Pleas are being made for a border bubble to cover mask-wearing, so the rules in Albury and Wodonga are identical.
The calls follow Victorian border traders losing income to NSW counterparts because customers do not have to don masks north of the Murray River.
Business Wodonga chief Neil Aird said there needed to be consistency to help retailers and hospitality providers who were at a disadvantage to their Albury cousins.
"We've got a defined border with the bubble, why not say 'we don't have to wear masks in it' and have one rule for everyone and it would probably be easier if it was the NSW rule which recommends wearing masks," Mr Aird said.
He has called on the Victorian Premier Daniel Andrews to adopt the measure, with fears the lifting of checkpoints on November 23 will deepen Wodonga trade losses, as crossing delays end.
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Newly re-elected Wodonga councillor John Watson also wants uniformity with no masks if possible.
"I think we are in a bubble and I think we should have the same rules in the bubble," Cr Watson said.
Opposition health spokeswoman Georgie Crozier noted the lack of COVID-19 history in Wodonga and said she would raise the issue of border mask differences in Victoria's Parliament this week.
"There needs to be consistency," Ms Crozier said.
"Victorian businesses can't afford to lose any more, because...you've got people walking freely just across the river with no masks and people are going to shop there without masks."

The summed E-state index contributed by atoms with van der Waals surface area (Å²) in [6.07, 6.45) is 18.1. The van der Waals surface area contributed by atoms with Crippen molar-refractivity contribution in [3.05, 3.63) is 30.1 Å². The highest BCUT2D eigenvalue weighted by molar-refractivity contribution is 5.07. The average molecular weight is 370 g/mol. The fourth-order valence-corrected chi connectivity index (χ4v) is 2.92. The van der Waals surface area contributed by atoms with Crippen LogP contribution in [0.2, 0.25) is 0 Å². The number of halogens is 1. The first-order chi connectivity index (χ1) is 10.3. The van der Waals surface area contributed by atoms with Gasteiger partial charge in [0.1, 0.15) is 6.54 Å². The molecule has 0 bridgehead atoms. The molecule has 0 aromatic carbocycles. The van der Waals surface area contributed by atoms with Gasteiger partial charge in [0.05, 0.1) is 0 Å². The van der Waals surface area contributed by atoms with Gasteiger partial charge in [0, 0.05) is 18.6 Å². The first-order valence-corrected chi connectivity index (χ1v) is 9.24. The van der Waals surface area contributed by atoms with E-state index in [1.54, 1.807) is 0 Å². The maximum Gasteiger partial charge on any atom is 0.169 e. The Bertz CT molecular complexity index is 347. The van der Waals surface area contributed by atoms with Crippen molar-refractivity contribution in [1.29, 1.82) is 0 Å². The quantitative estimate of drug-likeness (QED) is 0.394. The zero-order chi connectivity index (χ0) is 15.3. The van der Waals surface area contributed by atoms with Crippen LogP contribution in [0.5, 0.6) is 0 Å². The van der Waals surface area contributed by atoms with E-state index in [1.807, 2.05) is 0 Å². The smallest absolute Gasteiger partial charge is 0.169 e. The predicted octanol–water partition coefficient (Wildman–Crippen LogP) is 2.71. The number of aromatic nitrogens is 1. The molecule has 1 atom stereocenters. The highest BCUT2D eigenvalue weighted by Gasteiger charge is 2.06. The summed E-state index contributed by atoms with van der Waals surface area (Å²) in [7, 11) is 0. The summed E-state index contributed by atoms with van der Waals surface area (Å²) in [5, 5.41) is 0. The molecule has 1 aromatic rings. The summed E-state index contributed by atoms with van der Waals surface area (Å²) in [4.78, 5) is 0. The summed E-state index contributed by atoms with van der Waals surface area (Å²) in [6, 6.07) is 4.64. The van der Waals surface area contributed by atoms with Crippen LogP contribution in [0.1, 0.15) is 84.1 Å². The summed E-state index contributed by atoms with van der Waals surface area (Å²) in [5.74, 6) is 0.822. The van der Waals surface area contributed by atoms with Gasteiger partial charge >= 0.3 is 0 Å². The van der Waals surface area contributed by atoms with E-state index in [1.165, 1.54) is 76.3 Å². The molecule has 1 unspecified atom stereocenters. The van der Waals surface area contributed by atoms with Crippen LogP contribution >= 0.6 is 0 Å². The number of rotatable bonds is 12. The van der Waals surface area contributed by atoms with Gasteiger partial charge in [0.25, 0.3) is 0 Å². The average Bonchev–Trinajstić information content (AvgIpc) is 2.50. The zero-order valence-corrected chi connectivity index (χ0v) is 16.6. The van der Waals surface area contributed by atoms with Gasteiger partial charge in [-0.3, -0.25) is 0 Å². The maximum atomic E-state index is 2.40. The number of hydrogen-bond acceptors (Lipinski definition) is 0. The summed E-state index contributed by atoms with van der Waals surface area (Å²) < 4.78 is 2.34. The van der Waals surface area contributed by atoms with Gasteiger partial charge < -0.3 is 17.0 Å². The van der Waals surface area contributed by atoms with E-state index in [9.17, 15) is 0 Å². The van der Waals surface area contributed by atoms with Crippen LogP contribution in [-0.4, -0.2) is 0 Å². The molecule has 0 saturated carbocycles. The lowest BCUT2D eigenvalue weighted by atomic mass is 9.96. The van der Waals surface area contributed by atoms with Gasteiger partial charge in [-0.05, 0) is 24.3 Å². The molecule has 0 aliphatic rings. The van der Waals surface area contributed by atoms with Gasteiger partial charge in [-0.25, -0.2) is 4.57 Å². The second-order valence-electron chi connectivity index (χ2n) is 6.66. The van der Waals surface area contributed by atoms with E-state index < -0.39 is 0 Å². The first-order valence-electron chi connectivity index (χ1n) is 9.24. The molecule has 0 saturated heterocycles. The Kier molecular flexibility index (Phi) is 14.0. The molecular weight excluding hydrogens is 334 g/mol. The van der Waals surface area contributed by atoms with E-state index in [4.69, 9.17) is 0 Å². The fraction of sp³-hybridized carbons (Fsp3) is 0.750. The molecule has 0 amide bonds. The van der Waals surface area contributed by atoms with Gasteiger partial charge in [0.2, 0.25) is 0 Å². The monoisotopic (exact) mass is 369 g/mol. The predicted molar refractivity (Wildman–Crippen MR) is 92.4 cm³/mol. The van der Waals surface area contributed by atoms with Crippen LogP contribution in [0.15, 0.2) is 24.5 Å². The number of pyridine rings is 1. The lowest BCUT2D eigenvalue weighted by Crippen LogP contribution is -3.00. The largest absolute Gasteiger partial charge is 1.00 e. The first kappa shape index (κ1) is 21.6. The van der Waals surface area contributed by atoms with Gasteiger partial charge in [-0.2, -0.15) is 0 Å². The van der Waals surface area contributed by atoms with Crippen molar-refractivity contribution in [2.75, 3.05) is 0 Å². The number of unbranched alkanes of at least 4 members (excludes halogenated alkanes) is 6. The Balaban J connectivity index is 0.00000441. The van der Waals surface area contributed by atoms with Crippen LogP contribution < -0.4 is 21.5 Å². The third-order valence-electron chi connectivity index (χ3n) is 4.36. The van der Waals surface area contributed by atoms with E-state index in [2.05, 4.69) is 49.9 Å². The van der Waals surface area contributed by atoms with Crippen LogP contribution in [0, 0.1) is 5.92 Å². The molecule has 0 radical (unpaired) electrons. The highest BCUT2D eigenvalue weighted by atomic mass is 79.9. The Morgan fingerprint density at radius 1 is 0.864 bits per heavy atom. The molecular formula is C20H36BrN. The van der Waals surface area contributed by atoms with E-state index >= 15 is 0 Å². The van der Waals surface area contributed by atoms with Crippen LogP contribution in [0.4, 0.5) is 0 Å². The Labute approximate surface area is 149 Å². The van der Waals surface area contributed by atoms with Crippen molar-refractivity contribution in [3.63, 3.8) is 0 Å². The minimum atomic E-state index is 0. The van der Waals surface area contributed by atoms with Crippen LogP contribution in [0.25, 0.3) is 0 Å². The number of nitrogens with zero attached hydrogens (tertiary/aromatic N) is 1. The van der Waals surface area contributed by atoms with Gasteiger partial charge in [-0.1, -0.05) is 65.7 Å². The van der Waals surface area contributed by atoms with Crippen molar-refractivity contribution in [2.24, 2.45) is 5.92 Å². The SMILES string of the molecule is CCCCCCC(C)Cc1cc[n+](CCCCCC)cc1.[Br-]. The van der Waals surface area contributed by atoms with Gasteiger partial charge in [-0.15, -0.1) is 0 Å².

Wodonga councillor Kat Bennett said she would like to see different rules for masks in regional Victoria compared to Melbourne.
She said a border bubble for mask-wearing could be problematic.
"It would be hard to patrol, even having one rule for Melbourne and one rule for regional Victorian would be easier to police," Cr Bennett said.
"We don't want to have more red tape in place."
Cr Bennett acknowledged the hardship the variation on masks was causing to small businesses.
She said she knew of Wodonga enterprises, including a beauty room, which have set up micro shops in Albury to maintain trade.
Mr Andrews on Sunday did not address specifically when mask rules may change, as he confirmed the easing of other COVID-19 restrictions.
"I'm not making any announcements to changes to masks today, might I be able to make some announcements in two weeks, three weeks time? Maybe and if we can we will," Mr Andrews said.
Asked what was the purpose of wearing a mask outside when nobody was around, the Premier replied "because it's the simplest and easiest rule".
"Masks serve a very important purpose, will they be with us forever? No," Mr Andrews said.
University of South Australia epidemiologist Adrian Esterman wants masks to become compulsory in NSW before November 23.
"Do I think NSW should be mandating face masks before the borders are reopened? Absolutely," Professor Esterman told The Sunday Age.
But in the same article, a University of Melbourne epidemiologist John Mathews rejected such an approach.
"When there are no cases of the virus being recorded it would be extremely difficult to persuade anyone to wear a face mask," Professor Mathews said.
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